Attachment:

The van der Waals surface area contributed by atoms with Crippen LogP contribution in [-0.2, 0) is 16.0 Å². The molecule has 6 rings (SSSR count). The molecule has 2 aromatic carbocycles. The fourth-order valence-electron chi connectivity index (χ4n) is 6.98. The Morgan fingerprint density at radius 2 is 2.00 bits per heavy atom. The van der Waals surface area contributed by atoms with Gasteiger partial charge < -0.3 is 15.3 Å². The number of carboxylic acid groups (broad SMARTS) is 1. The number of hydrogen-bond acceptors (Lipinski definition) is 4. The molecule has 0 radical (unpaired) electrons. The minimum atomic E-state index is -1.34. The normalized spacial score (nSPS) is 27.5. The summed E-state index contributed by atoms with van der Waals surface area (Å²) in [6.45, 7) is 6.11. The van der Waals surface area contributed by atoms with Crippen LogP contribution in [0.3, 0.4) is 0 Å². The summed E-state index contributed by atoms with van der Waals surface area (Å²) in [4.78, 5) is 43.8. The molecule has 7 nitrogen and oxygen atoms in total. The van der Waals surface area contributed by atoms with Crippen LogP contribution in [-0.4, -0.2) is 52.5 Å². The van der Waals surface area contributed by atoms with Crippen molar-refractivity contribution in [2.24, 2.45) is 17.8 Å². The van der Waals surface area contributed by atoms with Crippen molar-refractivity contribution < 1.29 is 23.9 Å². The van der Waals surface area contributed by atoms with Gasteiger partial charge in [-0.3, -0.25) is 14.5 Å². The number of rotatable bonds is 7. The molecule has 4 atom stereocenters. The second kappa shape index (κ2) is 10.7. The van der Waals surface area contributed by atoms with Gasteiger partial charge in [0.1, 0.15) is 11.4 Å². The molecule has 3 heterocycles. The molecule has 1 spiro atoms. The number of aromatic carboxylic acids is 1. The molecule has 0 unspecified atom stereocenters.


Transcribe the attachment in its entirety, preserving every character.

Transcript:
The van der Waals surface area contributed by atoms with Crippen LogP contribution in [-0.2, 0) is 16.0 Å². The molecule has 6 rings (SSSR count). The molecule has 2 aromatic carbocycles. The fourth-order valence-electron chi connectivity index (χ4n) is 6.98. The Morgan fingerprint density at radius 2 is 2.00 bits per heavy atom. The van der Waals surface area contributed by atoms with Gasteiger partial charge < -0.3 is 15.3 Å². The number of carboxylic acid groups (broad SMARTS) is 1. The number of hydrogen-bond acceptors (Lipinski definition) is 4. The molecule has 0 radical (unpaired) electrons. The minimum atomic E-state index is -1.34. The normalized spacial score (nSPS) is 27.5. The summed E-state index contributed by atoms with van der Waals surface area (Å²) in [6.45, 7) is 6.11. The van der Waals surface area contributed by atoms with Crippen LogP contribution in [0.3, 0.4) is 0 Å². The summed E-state index contributed by atoms with van der Waals surface area (Å²) in [4.78, 5) is 43.8. The molecule has 7 nitrogen and oxygen atoms in total. The van der Waals surface area contributed by atoms with Crippen LogP contribution in [-0.4, -0.2) is 52.5 Å². The van der Waals surface area contributed by atoms with Crippen molar-refractivity contribution in [2.24, 2.45) is 17.8 Å². The van der Waals surface area contributed by atoms with Crippen molar-refractivity contribution < 1.29 is 23.9 Å². The van der Waals surface area contributed by atoms with Gasteiger partial charge in [-0.3, -0.25) is 14.5 Å². The number of rotatable bonds is 7. The molecule has 4 atom stereocenters. The second kappa shape index (κ2) is 10.7. The van der Waals surface area contributed by atoms with Gasteiger partial charge in [0.1, 0.15) is 11.4 Å². The molecule has 3 heterocycles. The molecule has 1 spiro atoms. The number of aromatic carboxylic acids is 1. The molecule has 0 unspecified atom stereocenters.